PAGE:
Establishing contact with your audience is easier when you use your expressions well. Give a simple nod when someone asks a question to acknowledge them. And if you are unsure about how to answer it, you can say “I’ll get back to your question later.”
Be proud of yourself as a bilingual
Learning English as a second language gives you the power of knowing more than one language. You can use that power in explaining a topic in your hand.
For example, you can cite some funny examples of how people say a word in your language. You don't have to feel inferior that you have a different accent. You can use that to explain how different regions have their unique way of saying things.
You can also use sayings and proverbs from your region. While doing that, you also come to know where you can improve. And you will learn how exactly is that different from your pronunciation.
Closing thoughts: Accent is a learning experience.
Your accent makes you who you are and it’s something that you can’t control. Accents matter only when it creates diversity in an environment. Different accents give an insight into your personality, community, and belongingness.
They can help you strengthen your grip and hold when you learn a second language. You can inherit some things from your cultural background to make informed decisions.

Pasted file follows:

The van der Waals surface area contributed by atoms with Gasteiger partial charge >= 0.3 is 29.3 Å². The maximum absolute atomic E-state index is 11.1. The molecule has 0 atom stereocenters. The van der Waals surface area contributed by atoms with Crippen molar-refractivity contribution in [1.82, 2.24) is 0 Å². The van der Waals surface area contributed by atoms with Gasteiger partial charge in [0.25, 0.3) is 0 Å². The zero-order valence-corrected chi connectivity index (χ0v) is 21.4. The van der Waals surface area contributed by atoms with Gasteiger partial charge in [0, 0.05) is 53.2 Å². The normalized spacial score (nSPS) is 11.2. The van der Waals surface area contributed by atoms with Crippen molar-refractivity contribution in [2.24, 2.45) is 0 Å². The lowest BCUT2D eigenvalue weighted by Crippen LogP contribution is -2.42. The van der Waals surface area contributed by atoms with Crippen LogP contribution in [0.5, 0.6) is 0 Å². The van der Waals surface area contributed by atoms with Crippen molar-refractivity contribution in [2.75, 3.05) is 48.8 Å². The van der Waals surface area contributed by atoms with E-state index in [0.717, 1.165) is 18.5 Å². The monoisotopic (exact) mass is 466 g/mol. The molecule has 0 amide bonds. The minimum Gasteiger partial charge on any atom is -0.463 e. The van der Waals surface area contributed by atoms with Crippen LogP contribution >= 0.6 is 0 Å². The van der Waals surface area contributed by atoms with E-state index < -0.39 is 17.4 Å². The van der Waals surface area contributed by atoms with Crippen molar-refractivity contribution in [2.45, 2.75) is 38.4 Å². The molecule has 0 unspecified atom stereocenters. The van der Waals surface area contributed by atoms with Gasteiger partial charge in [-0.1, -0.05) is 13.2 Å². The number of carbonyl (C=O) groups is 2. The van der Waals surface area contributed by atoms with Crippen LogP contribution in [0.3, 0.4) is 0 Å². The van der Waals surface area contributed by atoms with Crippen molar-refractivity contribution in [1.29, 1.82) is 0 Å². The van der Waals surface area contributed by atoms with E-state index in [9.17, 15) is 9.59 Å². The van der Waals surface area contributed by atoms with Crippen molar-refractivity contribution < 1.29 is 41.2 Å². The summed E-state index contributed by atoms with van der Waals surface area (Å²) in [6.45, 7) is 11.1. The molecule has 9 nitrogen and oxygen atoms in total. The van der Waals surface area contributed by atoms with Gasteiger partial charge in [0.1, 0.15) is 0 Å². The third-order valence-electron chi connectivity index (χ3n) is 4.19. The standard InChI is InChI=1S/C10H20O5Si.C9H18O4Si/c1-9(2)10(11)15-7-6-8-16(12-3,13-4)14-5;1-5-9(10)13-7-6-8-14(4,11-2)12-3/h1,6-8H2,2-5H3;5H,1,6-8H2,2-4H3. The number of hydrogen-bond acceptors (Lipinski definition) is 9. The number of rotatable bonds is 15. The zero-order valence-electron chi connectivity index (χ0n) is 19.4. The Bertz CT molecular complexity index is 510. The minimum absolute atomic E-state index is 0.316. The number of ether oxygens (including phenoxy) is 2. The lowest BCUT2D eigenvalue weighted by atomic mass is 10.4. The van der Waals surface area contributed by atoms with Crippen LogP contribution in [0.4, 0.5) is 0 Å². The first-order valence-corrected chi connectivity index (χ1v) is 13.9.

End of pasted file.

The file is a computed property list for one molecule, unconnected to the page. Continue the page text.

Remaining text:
Moreover, it helps you create your identity while gelling with new people. You can ask questions about how their culture is different from yours. And you can share your experiences too.
You can also differentiate between the sounds of different vowels in your language. Some sounds don’t exist in a language, while they do in others.
You can use that to practice and improve in front of the mirror. How your tongue and mouth move and how it differs in any other language.
It will help you learn how certain words sound different when you speak a new language. And how they can change their meanings too.
So, next time when you converse in a second language, learn how to enrich that experience instead of focusing on your accent.